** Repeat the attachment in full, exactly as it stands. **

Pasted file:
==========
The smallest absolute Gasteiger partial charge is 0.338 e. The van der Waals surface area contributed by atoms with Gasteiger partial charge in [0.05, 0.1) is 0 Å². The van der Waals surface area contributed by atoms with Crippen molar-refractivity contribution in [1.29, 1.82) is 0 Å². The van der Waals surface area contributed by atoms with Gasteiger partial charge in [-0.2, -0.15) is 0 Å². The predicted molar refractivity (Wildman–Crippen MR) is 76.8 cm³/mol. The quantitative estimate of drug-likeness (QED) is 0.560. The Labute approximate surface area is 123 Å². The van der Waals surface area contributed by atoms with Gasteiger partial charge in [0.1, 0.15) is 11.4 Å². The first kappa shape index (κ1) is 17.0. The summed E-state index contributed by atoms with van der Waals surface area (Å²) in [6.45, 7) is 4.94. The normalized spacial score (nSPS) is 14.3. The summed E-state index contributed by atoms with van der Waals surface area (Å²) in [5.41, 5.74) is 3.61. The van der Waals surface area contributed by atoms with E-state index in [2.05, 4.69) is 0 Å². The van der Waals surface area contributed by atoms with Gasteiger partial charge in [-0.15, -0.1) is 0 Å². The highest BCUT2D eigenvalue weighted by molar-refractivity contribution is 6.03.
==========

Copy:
The smallest absolute Gasteiger partial charge is 0.338 e. The van der Waals surface area contributed by atoms with Gasteiger partial charge in [0.05, 0.1) is 0 Å². The van der Waals surface area contributed by atoms with Crippen molar-refractivity contribution in [1.29, 1.82) is 0 Å². The van der Waals surface area contributed by atoms with Gasteiger partial charge in [-0.2, -0.15) is 0 Å². The predicted molar refractivity (Wildman–Crippen MR) is 76.8 cm³/mol. The quantitative estimate of drug-likeness (QED) is 0.560. The Labute approximate surface area is 123 Å². The van der Waals surface area contributed by atoms with Gasteiger partial charge in [0.1, 0.15) is 11.4 Å². The first kappa shape index (κ1) is 17.0. The summed E-state index contributed by atoms with van der Waals surface area (Å²) in [6.45, 7) is 4.94. The normalized spacial score (nSPS) is 14.3. The summed E-state index contributed by atoms with van der Waals surface area (Å²) in [5.41, 5.74) is 3.61. The van der Waals surface area contributed by atoms with E-state index in [2.05, 4.69) is 0 Å². The van der Waals surface area contributed by atoms with Gasteiger partial charge in [-0.15, -0.1) is 0 Å². The highest BCUT2D eigenvalue weighted by molar-refractivity contribution is 6.03.